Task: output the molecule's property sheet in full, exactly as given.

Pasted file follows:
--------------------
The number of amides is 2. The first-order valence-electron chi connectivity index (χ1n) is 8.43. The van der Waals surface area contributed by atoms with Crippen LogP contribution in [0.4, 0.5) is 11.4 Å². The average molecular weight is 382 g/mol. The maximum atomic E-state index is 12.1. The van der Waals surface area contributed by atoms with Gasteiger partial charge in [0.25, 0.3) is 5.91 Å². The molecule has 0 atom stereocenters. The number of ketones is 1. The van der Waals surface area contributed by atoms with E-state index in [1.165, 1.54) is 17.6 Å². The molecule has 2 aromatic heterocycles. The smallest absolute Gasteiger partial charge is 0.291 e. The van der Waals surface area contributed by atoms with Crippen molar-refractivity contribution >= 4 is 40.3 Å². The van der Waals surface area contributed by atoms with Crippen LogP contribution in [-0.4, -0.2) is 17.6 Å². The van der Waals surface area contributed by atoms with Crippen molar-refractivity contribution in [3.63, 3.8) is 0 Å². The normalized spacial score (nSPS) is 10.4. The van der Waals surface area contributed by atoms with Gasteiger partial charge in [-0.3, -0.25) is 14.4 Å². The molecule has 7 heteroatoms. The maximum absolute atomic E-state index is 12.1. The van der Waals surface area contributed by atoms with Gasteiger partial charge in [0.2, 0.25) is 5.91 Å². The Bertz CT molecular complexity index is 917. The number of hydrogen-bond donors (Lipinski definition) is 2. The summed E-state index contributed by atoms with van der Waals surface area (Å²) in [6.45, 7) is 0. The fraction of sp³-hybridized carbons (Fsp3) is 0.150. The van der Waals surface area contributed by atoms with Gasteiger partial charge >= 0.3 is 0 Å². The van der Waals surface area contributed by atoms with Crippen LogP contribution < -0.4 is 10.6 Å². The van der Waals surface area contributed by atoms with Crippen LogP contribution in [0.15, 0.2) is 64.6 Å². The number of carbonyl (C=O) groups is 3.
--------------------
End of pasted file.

The number of amides is 2. The first-order valence-electron chi connectivity index (χ1n) is 8.43. The van der Waals surface area contributed by atoms with Crippen LogP contribution in [0.4, 0.5) is 11.4 Å². The average molecular weight is 382 g/mol. The maximum atomic E-state index is 12.1. The van der Waals surface area contributed by atoms with Gasteiger partial charge in [0.25, 0.3) is 5.91 Å². The molecule has 0 atom stereocenters. The number of ketones is 1. The van der Waals surface area contributed by atoms with E-state index in [1.165, 1.54) is 17.6 Å². The molecule has 2 aromatic heterocycles. The smallest absolute Gasteiger partial charge is 0.291 e. The van der Waals surface area contributed by atoms with Crippen molar-refractivity contribution >= 4 is 40.3 Å². The van der Waals surface area contributed by atoms with Crippen LogP contribution in [-0.4, -0.2) is 17.6 Å². The van der Waals surface area contributed by atoms with Crippen molar-refractivity contribution in [3.63, 3.8) is 0 Å². The normalized spacial score (nSPS) is 10.4. The van der Waals surface area contributed by atoms with Gasteiger partial charge in [-0.3, -0.25) is 14.4 Å². The molecule has 7 heteroatoms. The maximum absolute atomic E-state index is 12.1. The van der Waals surface area contributed by atoms with Gasteiger partial charge in [0.2, 0.25) is 5.91 Å². The Bertz CT molecular complexity index is 917. The number of hydrogen-bond donors (Lipinski definition) is 2. The summed E-state index contributed by atoms with van der Waals surface area (Å²) in [6.45, 7) is 0. The fraction of sp³-hybridized carbons (Fsp3) is 0.150. The van der Waals surface area contributed by atoms with Gasteiger partial charge >= 0.3 is 0 Å². The van der Waals surface area contributed by atoms with Crippen LogP contribution < -0.4 is 10.6 Å². The van der Waals surface area contributed by atoms with Crippen LogP contribution in [0.15, 0.2) is 64.6 Å². The number of carbonyl (C=O) groups is 3.